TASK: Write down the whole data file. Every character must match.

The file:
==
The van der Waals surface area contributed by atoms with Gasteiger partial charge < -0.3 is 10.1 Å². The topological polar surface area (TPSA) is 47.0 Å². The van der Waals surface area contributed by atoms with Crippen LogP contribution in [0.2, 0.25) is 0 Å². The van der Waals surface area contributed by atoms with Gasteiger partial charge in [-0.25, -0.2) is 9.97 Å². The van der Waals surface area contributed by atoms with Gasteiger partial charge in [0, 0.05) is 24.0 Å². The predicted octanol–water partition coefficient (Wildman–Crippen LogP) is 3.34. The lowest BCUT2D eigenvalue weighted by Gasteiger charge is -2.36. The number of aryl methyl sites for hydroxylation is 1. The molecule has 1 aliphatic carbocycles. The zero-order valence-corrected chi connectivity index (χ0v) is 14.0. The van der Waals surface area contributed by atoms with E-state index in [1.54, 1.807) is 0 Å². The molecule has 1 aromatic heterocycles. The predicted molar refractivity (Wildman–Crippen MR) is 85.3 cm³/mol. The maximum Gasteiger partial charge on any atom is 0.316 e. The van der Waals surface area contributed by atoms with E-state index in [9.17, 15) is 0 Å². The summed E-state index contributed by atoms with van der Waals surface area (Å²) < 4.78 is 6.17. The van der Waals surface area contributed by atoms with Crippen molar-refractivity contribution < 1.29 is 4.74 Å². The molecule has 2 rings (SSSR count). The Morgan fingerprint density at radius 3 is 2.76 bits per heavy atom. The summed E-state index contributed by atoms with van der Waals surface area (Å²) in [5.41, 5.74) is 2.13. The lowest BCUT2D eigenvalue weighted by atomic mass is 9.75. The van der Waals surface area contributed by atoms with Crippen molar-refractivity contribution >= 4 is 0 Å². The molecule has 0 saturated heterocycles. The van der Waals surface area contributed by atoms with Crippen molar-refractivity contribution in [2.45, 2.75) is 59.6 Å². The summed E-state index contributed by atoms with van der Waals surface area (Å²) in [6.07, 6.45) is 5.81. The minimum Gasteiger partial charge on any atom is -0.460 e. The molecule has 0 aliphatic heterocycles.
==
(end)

The van der Waals surface area contributed by atoms with Gasteiger partial charge < -0.3 is 10.1 Å². The topological polar surface area (TPSA) is 47.0 Å². The van der Waals surface area contributed by atoms with Crippen LogP contribution in [0.2, 0.25) is 0 Å². The van der Waals surface area contributed by atoms with Gasteiger partial charge in [-0.25, -0.2) is 9.97 Å². The van der Waals surface area contributed by atoms with Gasteiger partial charge in [0, 0.05) is 24.0 Å². The predicted octanol–water partition coefficient (Wildman–Crippen LogP) is 3.34. The lowest BCUT2D eigenvalue weighted by Gasteiger charge is -2.36. The number of aryl methyl sites for hydroxylation is 1. The molecule has 1 aliphatic carbocycles. The zero-order valence-corrected chi connectivity index (χ0v) is 14.0. The van der Waals surface area contributed by atoms with E-state index in [1.54, 1.807) is 0 Å². The molecule has 1 aromatic heterocycles. The predicted molar refractivity (Wildman–Crippen MR) is 85.3 cm³/mol. The maximum Gasteiger partial charge on any atom is 0.316 e. The van der Waals surface area contributed by atoms with E-state index in [9.17, 15) is 0 Å². The summed E-state index contributed by atoms with van der Waals surface area (Å²) < 4.78 is 6.17. The van der Waals surface area contributed by atoms with Crippen molar-refractivity contribution < 1.29 is 4.74 Å². The molecule has 2 rings (SSSR count). The Morgan fingerprint density at radius 3 is 2.76 bits per heavy atom. The summed E-state index contributed by atoms with van der Waals surface area (Å²) in [5.41, 5.74) is 2.13. The lowest BCUT2D eigenvalue weighted by atomic mass is 9.75. The van der Waals surface area contributed by atoms with Crippen molar-refractivity contribution >= 4 is 0 Å². The molecule has 0 saturated heterocycles. The van der Waals surface area contributed by atoms with Crippen molar-refractivity contribution in [2.45, 2.75) is 59.6 Å². The summed E-state index contributed by atoms with van der Waals surface area (Å²) in [6.07, 6.45) is 5.81. The minimum Gasteiger partial charge on any atom is -0.460 e. The molecule has 0 aliphatic heterocycles.